Combat and Courage
By DANIEL FORD
Ed Rasimus set out for the war in May 1966, coach passenger in a Boeing 707 jetliner. As he tells us in When Thunder Rolled (Smithsonian, 261 pages, $27.95), he wasn't feeling especially bellicose: "To say I felt sick is an understatement. Did you ever spend much time thinking about death? . . . Your death. The end, nothing, darkness, eternity. The sleep from which you don't awake. And you're only twenty-three years old."
At Korat airfield in Thailand, Mr. Rasimus became one of two dozen pilots in the 421st Tactical Fighter Squadron, U.S. Air Force, flying an F-105 Thunderchief over Laos and North Vietnam. (The book's title plays off the airplane's name and also the Pentagon's campaign to discourage Ho Chi Minh from supporting revolution in South Vietnam: Operation Rolling Thunder.) The F-105 was a brute, a single-engine, single-seat fighter plane weighing almost as much as the B-17 Flying Fortress that ravaged Germany during World War II and carrying a comparable bomb load: 6,000 pounds.
More than half the F-105s ever built were lost in Southeast Asia, mostly to North Vietnamese anti-aircraft guns and missiles. The pilots fared somewhat better, since they could be rescued, and since they could go home after 100 combat missions. How he completed those missions, and mastered his fear, is the story Mr. Rasimus has set out to tell. (The fear never goes away, of course, but a brave man can work through it and even use it to his advantage.) The result is one of the finest combat memoirs I have ever read, from any air force in any war.
Mr. Rasimus is a patriot in his quiet way, but he's not sentimental about the work his country sent him to do or about the manner in which he was supposed to accomplish it. Over North Vietnam, it was OK to attack a missile site if it fired at him but not if it was still under construction. He wasn't allowed within 20 miles of the China-Vietnam border, nor could he attack the North Vietnam seacoast, which was reserved for U.S. Navy fighter-bombers.
On one mission, he and his $15 million aircraft were risked in an attempt to destroy 50 barrels of petroleum -- about as much fuel as his F-105 burned in the attempt. Returning to Thailand with flak holes in the wing and hydraulic systems gone, he had to report his troubles as a "mishap" because officially there were no warplanes in Thailand, hence no battle damage was possible.
At the age of 23, flying a single-seat fighter plane over Vietnam.
But he did the job, did it well and recalls it in terms that a layman can appreciate: "We're back into our speed and clear of the flak in less than a minute. As we're on our way outbound, a strange notion enters my head. This is fun. It's a rush, a thrill, a challenge to do something that most people can't even conceive of and couldn't do even if they wanted to. Parrot flight [each mission has a name, often whimsical] is roaring across the countryside, headed for the coast, and it suddenly occurs to me that what we're doing is a lot like stealing hubcaps."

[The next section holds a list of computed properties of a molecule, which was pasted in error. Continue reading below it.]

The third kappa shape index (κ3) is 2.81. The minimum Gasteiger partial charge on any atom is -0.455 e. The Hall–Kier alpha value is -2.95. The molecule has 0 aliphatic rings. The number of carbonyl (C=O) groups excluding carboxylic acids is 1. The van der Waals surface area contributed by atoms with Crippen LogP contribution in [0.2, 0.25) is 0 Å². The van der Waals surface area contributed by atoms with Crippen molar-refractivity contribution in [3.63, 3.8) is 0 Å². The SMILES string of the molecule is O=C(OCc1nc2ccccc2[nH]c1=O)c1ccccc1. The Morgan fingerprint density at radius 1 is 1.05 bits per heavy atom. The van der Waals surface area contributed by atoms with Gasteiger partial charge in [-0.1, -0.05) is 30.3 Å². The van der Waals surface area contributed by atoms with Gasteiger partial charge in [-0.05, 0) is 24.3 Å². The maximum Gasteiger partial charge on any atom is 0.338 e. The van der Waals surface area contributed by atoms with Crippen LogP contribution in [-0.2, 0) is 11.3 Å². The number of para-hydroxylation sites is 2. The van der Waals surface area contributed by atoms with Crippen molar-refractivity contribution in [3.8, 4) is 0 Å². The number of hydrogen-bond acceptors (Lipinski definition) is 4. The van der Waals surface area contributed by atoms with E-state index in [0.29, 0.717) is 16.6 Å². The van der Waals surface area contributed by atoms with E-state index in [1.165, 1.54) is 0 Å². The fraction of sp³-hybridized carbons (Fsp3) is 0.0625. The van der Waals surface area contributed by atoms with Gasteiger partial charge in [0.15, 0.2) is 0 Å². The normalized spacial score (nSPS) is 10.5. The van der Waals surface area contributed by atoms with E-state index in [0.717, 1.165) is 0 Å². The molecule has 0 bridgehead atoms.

Each graduating class of F-105 pilots consisted of nine young men. Of Mr. Rasimus's class, three were shot down, though all were snatched to safety by ubiquitous and heroic "Jolly Green Giant" helicopter crews. Of the class that followed his, five were killed or captured. Indeed, the Air Force lost so many F-105 drivers in Vietnam that it conscripted bomber and cargo pilots to replace them, retraining them in shorter courses with more students. Of the first such group, 15 of 16 lost their lives or freedom in Southeast Asia.
Six months after he left, Mr. Rasimus was back at Travis Air Force Base in California, wearing a bunch of medals and a handlebar mustache that he was assured was bulletproof. (It must have been, since he survived.) He intended to rent a car and drive into San Francisco for a night on the town, but Hertz turned him down, as he recalls. Still 23, he was apparently too young to be trusted with an automobile.
"It's thirty-five years since that summer of '66," Mr. Rasimus writes in conclusion, "and [our] view of the war today is only slightly clearer than it was then. We don't know yet why we were there or what the objective was . . . nor has anyone told us why we squandered such a valuable treasure of manpower and machines."
But that's not the entire story. As bitter as he was at the lack of a clear objective in Vietnam, at generals who didn't stand up to the politicians, at "long-haired, slogan-chanting hippies" and even at some of his comrades who shirked their duty, Mr. Rasimus nevertheless volunteered for a second tour in 1972. He lived at the same airfield, drank at the same club and attacked the same targets as he had six years before. "In truth," he admits, "we loved it."
Mr. Ford is the author of "Flying Tigers: Claire Chennault and the American Volunteer Group."